And when a month ago I managed to place this item on the Mayor’s Agenda I felt empowered indeed.

Only that of course the real world is a bit different because although the item has been placed there, now that the agenda has been published it’s just not there anymore.

It’s been replaced by an oral update by the Council’s solicitor.

I am not surprised that they fight back with the solicitors but as they should have known, I don’t take it sitting still and on Friday I was already campaigning.

I started a petition that’s written on a toilet seat and with it I’m collecting signatures that I plan to deliver to the Mayor together with the toilet seat and the delivery is supposed to happen this coming Wednesday. That’ll teach him. It’s a metaphor for our rights flushed away and people seem to like it, lots of looks on the street and people stopping to listen. In fact I’m tempted to make this a longer campaign, it would also help inform people of this incredible right. Unless the Council’s magazine Lewisham Life decides to publish a feature to inform the residents of their rights.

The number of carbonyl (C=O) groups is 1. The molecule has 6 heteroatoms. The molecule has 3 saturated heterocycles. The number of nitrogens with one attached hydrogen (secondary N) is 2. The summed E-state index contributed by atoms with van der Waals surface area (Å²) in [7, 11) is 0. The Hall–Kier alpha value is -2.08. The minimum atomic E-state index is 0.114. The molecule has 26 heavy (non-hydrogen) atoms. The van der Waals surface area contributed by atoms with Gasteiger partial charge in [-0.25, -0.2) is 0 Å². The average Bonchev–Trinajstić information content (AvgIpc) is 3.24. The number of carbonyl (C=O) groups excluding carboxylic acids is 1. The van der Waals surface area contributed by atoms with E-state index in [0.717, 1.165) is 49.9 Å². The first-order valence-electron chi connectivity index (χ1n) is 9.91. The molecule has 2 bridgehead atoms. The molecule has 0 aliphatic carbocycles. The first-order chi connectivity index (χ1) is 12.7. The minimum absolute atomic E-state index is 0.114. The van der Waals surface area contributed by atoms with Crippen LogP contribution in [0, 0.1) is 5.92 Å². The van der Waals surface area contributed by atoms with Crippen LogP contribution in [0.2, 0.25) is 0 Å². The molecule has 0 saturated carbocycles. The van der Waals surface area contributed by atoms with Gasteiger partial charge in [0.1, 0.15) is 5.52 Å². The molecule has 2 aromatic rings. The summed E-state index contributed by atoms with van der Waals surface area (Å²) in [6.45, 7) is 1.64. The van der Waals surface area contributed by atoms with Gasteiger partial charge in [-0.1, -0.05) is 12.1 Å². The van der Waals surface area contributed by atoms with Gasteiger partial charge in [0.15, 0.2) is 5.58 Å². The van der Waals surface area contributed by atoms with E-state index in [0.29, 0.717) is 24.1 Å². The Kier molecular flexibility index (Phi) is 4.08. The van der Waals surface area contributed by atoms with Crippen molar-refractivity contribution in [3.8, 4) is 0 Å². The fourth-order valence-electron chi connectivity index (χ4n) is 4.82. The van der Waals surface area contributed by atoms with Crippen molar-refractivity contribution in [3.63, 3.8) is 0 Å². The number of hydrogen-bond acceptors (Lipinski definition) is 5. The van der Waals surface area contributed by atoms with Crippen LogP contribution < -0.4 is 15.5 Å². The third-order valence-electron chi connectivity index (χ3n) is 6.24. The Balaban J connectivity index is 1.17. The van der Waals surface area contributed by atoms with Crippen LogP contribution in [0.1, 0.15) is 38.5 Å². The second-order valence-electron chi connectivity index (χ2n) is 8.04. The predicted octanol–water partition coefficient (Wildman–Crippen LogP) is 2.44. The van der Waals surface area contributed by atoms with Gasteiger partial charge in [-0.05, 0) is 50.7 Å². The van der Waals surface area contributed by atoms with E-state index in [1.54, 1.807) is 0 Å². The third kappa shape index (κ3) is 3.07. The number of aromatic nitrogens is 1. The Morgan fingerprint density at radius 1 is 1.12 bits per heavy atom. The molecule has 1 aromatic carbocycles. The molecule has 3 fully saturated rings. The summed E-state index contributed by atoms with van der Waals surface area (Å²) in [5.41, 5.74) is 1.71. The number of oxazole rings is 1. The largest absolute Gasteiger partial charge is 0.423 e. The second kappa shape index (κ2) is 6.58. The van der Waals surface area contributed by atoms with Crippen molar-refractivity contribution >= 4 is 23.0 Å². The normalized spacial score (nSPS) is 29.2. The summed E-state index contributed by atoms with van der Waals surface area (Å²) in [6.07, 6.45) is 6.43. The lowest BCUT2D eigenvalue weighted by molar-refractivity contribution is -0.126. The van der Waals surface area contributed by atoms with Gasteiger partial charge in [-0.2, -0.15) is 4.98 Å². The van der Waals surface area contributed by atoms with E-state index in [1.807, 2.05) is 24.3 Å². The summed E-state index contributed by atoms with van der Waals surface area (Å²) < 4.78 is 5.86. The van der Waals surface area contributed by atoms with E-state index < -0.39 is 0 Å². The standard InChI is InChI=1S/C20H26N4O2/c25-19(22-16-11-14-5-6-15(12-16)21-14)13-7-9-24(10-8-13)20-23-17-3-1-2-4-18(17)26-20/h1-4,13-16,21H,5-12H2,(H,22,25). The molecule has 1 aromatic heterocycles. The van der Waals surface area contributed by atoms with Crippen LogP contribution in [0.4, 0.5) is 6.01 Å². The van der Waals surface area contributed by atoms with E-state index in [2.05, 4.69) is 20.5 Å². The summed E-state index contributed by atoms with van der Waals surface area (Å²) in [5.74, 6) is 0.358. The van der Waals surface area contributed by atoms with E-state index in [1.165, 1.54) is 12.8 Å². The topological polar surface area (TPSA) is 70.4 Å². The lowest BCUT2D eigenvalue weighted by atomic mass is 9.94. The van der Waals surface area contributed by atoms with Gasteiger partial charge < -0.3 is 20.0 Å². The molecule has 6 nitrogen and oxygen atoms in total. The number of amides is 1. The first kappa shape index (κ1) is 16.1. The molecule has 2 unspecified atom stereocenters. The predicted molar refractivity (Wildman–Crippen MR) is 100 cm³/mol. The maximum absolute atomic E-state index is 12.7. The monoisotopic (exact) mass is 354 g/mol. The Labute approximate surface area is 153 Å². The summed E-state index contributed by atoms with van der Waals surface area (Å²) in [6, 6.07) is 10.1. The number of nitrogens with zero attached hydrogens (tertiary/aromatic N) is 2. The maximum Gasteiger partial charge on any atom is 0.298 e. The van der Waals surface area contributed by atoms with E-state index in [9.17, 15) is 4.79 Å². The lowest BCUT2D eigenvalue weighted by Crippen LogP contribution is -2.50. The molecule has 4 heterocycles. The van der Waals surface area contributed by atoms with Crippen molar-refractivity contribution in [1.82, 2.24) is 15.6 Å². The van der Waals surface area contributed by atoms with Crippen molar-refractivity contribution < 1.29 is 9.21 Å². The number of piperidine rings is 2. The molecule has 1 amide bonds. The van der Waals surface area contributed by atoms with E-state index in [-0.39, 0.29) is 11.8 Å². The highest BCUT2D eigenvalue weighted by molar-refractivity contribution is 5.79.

8 Responses to “That’s what I call empowering communities!”

  1. kate Says:

    Hi Max, how can i sign your petition? And can i demand that the mayor looks into my housing case? or will i be laughed at?

  2. Max Says:

    Hi Kate, you can do better, why don’t you collect a few signatures?
    Just write the text of the petition collect signatures underneath.
    To be done right yo have to have the same text on every sheet and collect name in print, address and signature.

    Sure you can put your proposal for executive action in front of the Mayor.
    You have about 11 months to prepare the proposal for the next Area Forum.
    But you have to work out this proposal in a way that it cannot be turned down. The best way would be to involve more people with the same problem as you.
    I think that the way to do it is to be creative and realistic.
    I have already started contacting people to set up a group to examine proposals like yours and advise on how to prepare them in a way that they have the best chance of being approved.
    I am truly convinced that this is a revolutionary feature of our constitution.

  3. kate Says:

    yey people power! đŸ˜‰

  4. Max Says:

    That’s the idea. Get the widget.

  5. kate Says:

    sorry i know im slow …how do i get the widget?

  6. Max Says:

    Hi Kate,

    I tried that code with blogger and couldn’t make it work.
    I’ve done another code for blogger and posted it on this page:

    copy it and paste it between the “start sidebar” and the “end sidebar”

    (I know that the code disappeared, it must be some strange feature of the comments in wordpress)

  7. kate Says:

    I dont know how to tell you this but theres no code ha ha . think someone is playing tricks on you. how about you email me the code? might be better.

  8. Lewisham Round Up « Someday I Will Treat You Good Says:

    […] That’s what I call empowering communities! […]